About Us

Pulp, the fiction, much like the paper on which it was printed, was rough with ragged edges, lacking the smooth polish of the glossy works produced by the literati.  Pulp was not – is not – a genre, it is a style of writing, a feeling, which at its epicenter is the anti-literature, stories for Joe and Jane Six Pack, something to read quickly on the train or bus on the way home from the plant or the office.  The pulps in their heyday, featured fast paced adventure stories of aviators, hard boiled detectives, explorers, horrors, mad scientists, and masked avengers fighting crime on the dark streets.

It is our goal to bring pulp fiction back. This is literature for the masses; so if you’re looking for spit and polish you probably want to stop reading here.

We at Crimson Streets know that there was no golden age, but just as fashions return in time, so too would we like to bring the pulp magazine, albeit in a different form, back to life; and just as fashion never returns exactly the same, so too is it with Crimson Streets.  Gone is the cheap pulp paper and the monthly issues.  In its place is the website, the news feed, and the eBook.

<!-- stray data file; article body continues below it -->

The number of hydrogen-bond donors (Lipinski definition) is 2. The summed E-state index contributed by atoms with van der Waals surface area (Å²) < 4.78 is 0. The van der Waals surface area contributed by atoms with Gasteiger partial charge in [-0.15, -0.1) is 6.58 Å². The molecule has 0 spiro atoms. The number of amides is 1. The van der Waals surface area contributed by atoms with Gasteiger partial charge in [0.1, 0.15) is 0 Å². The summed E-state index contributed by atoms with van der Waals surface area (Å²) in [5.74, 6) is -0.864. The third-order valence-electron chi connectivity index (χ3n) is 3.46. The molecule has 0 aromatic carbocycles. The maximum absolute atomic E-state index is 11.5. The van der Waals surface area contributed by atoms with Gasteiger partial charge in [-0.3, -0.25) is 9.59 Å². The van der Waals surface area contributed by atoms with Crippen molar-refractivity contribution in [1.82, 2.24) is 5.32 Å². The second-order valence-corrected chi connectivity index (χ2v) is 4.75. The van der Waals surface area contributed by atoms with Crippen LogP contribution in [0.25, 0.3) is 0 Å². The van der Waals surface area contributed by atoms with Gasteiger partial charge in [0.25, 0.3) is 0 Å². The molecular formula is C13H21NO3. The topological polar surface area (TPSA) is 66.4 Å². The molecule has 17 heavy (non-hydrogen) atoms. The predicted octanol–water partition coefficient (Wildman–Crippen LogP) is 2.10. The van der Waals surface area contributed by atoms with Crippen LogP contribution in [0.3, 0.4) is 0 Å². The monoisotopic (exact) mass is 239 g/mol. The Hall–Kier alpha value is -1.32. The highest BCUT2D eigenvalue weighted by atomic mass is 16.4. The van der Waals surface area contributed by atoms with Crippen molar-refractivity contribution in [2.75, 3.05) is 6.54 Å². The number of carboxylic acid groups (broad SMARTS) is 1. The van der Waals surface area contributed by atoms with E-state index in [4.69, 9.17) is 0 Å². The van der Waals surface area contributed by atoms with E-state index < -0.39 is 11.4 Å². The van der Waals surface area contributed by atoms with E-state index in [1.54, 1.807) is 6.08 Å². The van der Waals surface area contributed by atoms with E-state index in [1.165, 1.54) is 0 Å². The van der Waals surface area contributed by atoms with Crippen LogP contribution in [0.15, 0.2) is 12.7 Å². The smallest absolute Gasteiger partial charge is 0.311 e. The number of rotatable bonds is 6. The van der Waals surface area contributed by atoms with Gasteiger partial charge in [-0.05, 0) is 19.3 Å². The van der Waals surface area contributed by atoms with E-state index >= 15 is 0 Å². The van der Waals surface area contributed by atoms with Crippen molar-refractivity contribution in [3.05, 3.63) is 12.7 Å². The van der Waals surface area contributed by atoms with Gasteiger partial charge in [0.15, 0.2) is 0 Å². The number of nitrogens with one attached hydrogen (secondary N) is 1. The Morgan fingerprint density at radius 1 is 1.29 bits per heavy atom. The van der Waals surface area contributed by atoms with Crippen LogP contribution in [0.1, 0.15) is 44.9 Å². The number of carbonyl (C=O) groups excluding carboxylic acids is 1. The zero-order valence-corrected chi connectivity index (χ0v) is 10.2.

We love print, the entire visceral reality of it, the way that it feels in the hand, and smells when it comes off the press.  Print evokes emotion, more real than bits, bytes, and pixels.  However,  economics are the enemy of the small press publisher, and while they have never been particularly favorable, the cost now so greatly exceeds the value when dealing in small runs, that it would be impossible for something like Crimson Streets to exist solely as a print magazine.

So then, how do we make it work?  We’ve come up with a format we call web-now/print-later.  As we purchase new fiction, it will appear on our web site in the New Fiction Feed.  When we have collected enough stories, we will produce an “issue,” which is an anthology of work to be available in a variety of eBook formats and print-on-demand.  If there is interest, we will use a crowdfunding site to do a special printing.   It is our hope that the revenue generated from the various anthologies will provide us with enough revenue to keep the New Fiction Feed going.

We understand that this will take time.  Time to find contributors, and time to find readers, but it is our hope that there is still a place in this world, and in the broad swath of literature, for short, fast-paced, stories that focus on atmosphere and action.

If you’re interested in contributing, please read our Submission Guidelines.